“My name is Justinian,” he said gently. “Take your time. You have just been through something deeply traumatic, but you are safe here. Don’t rush it. What do you remember?”

“I…I…” She sat upright, curling her legs under herself and letting her wings slump to the floor, clutching her head in both clawed hands. If she had been wearing anything, it had been burned away by the transition. “Nothing. Nothing! Who is… Who am I?”

“I feared this,” he said, sighing softly. “We have seen this once before.”

“My memory… It’ll come back. Won’t it?” Her expression was pleading, as desperate as her voice.

“I don’t know,” he said gravely. “It may not; you must be prepared for that possibility. I will do everything I can to help you, but I will not make promises that I don’t know I can keep.”

“Who are you?” she demanded. “Who am I?”

“I am someone,” he said slowly, maintaining calm in the face of the incredibly dangerous creature’s growing panic, seeking to help ground her, “who is supposed to be your enemy.”

“My enemy?” She bared fangs at him.

“Supposed to be,” he replied, voice even but firm. “We have been set against each other by those who would presume to rule us. By liars calling themselves gods; by those who were meant to give me guidance, and one who should have loved you above all else. But they seek to manipulate me into fighting unjust battles on their behalf, and condemned you to die for their own convenience. I tire of dancing to the tune of selfish creatures who presume to be my masters. I believe we should be free to choose our own fates. Me, you, all people, everywhere. And so I saved you.”

He bowed his head once in a deep nod.

“I am sorry I failed to do so more thoroughly. I had hoped to spare you some of this trauma, at least preserve your memory. We are laboring against colossal powers, and my efforts have been…imperfect. But I at least have managed to preserve your life.”

“I don’t understand,” she whispered. “Any of this. I don’t know who I am, let alone why I’m here. What’s happened…”

“All will be well.” Justinian extended a hand to her. Behind him there came several indrawn breaths as his companions tensed. “None of us can say what the future holds, but I will do my very best to protect you. And together, perhaps we can free ourselves of our enemies’ control.”

Slowly, she reached out and wrapped her murderous talons around his hand. She had, he knew, the strength to crush him with a single clench, but she just held onto him. Firmly, yet gently.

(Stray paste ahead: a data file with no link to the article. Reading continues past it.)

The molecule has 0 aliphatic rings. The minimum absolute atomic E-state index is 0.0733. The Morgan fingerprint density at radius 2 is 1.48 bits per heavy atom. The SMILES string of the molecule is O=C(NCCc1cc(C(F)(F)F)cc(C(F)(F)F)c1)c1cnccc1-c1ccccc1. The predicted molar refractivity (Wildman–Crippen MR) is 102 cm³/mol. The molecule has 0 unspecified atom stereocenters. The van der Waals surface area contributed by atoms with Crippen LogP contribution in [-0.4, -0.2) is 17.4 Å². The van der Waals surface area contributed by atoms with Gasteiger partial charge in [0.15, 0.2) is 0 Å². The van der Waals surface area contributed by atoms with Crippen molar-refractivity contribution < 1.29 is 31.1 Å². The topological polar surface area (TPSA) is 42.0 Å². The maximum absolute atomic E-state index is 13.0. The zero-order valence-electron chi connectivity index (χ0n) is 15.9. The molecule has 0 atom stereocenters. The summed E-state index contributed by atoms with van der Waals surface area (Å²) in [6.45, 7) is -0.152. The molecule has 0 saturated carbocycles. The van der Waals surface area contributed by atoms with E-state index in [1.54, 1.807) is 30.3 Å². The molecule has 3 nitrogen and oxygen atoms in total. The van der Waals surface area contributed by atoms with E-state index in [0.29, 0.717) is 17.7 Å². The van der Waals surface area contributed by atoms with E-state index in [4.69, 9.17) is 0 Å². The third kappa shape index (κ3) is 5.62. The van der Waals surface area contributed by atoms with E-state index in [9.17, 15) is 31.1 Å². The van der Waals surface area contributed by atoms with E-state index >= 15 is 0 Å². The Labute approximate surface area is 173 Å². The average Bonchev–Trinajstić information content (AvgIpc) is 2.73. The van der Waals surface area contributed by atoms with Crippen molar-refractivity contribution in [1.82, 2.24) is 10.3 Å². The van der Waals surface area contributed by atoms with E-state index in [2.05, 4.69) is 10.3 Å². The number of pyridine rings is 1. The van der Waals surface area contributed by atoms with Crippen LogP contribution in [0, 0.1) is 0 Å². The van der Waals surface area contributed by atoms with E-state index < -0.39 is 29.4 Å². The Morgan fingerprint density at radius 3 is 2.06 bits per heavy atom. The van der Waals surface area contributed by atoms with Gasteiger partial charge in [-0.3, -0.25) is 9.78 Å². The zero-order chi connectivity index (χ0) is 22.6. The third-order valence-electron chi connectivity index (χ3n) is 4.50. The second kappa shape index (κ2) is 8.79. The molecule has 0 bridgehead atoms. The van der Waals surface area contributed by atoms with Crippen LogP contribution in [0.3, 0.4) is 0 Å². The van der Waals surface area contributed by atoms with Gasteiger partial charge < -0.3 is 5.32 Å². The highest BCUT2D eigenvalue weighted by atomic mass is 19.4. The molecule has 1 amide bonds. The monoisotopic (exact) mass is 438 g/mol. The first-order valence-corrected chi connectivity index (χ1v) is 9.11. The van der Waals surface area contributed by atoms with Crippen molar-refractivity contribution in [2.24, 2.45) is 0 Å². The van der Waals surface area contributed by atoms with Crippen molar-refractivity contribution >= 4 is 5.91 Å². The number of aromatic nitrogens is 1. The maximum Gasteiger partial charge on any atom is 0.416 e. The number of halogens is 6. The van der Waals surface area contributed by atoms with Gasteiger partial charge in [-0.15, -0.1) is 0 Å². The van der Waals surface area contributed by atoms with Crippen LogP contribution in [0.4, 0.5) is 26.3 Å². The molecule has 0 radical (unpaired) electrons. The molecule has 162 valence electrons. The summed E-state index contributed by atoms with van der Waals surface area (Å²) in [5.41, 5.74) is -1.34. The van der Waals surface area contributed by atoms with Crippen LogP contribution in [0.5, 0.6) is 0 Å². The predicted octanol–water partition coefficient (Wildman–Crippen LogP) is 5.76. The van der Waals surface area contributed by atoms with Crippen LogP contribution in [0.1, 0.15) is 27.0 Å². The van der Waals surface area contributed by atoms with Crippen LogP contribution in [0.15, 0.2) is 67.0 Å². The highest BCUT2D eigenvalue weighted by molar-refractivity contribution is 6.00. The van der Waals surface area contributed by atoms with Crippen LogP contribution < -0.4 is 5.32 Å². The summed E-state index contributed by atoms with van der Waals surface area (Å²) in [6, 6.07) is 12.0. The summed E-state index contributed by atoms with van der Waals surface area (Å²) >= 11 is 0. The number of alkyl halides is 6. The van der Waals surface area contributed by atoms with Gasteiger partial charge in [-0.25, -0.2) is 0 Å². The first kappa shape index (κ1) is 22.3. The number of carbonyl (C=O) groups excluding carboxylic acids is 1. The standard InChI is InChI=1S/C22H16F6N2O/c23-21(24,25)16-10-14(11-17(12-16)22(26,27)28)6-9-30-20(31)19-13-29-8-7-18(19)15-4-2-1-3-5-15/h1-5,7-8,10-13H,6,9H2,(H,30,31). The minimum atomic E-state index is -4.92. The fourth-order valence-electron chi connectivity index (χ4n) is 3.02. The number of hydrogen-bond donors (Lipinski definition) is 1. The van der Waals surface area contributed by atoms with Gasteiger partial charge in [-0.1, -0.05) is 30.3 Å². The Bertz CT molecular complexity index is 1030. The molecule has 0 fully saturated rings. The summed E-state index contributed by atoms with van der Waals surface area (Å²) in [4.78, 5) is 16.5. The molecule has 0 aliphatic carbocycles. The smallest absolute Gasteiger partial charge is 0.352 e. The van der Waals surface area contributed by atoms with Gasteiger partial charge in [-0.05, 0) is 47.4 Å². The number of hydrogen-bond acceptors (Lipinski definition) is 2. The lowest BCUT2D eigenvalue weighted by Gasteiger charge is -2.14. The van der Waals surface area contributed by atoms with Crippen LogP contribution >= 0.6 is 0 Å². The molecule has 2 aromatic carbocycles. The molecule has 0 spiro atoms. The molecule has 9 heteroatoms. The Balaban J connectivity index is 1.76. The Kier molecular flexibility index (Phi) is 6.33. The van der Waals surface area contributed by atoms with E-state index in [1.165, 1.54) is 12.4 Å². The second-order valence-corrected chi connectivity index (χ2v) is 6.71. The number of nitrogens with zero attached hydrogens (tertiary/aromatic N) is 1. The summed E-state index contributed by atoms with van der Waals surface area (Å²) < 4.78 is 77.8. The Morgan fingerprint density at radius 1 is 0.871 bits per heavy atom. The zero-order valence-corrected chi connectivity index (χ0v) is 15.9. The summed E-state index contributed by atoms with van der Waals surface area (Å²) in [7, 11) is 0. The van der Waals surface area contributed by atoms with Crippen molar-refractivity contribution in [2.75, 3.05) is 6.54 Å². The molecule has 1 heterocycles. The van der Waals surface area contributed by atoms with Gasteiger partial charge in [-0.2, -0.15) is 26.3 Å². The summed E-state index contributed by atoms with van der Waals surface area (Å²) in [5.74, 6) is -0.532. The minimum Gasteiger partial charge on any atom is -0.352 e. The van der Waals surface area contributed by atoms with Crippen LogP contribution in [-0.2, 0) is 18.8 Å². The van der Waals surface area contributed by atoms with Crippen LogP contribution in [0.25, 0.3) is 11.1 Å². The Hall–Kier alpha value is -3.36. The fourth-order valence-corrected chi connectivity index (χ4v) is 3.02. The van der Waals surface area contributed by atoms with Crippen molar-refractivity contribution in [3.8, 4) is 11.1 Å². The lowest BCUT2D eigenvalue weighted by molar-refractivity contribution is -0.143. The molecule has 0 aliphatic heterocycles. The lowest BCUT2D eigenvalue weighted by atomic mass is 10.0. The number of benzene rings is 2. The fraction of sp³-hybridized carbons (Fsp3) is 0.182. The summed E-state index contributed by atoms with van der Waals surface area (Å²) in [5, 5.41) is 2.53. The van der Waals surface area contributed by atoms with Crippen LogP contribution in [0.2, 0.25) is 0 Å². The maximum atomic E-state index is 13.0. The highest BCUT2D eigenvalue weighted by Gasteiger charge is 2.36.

“I’ll tell you everything I can about your history, and what’s happened,” he said, slowly standing up. Still holding his hand, she did likewise, raising her wings in the process. “But that will take time, and we should get you somewhere more comfortable first. To begin with, though, your name is Azradeh.”

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15 – 77

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“And you know what the really surprising thing is? I’m not even angry.”

Tellwyrn had swiveled her desk chair sideways and leaned it back as far as it would go, practically lounging in it with herself in profile relative to the students crowding her office. The fingers of her left hand drummed a slow and steady beat against the desk; with her right she held up the Mask of the Adventurer, slowly turning the innocuous-looking artifact this way and that and watching how the afternoon sunlight from her broad window gleamed along its understated silver decorations.

“Barely surprised, even stranger,” she mused, studying the mask. “Oh, a little bit, sure. A person doesn’t have something like this dropped on their desk and not spend a few moments pondering what, in general, the fuck. But it’s really striking how quickly that faded into this vague yet all-consuming sense of ‘yeah, that sounds about right.’”

“I can’t decide if we’re being insulted or let off the hook,” Gabriel muttered.

“I’ll take the one if it comes with the other,” Juniper muttered back.

“Hell, there’s a nice compliment in there if ya squint,” Ruda added, grinning.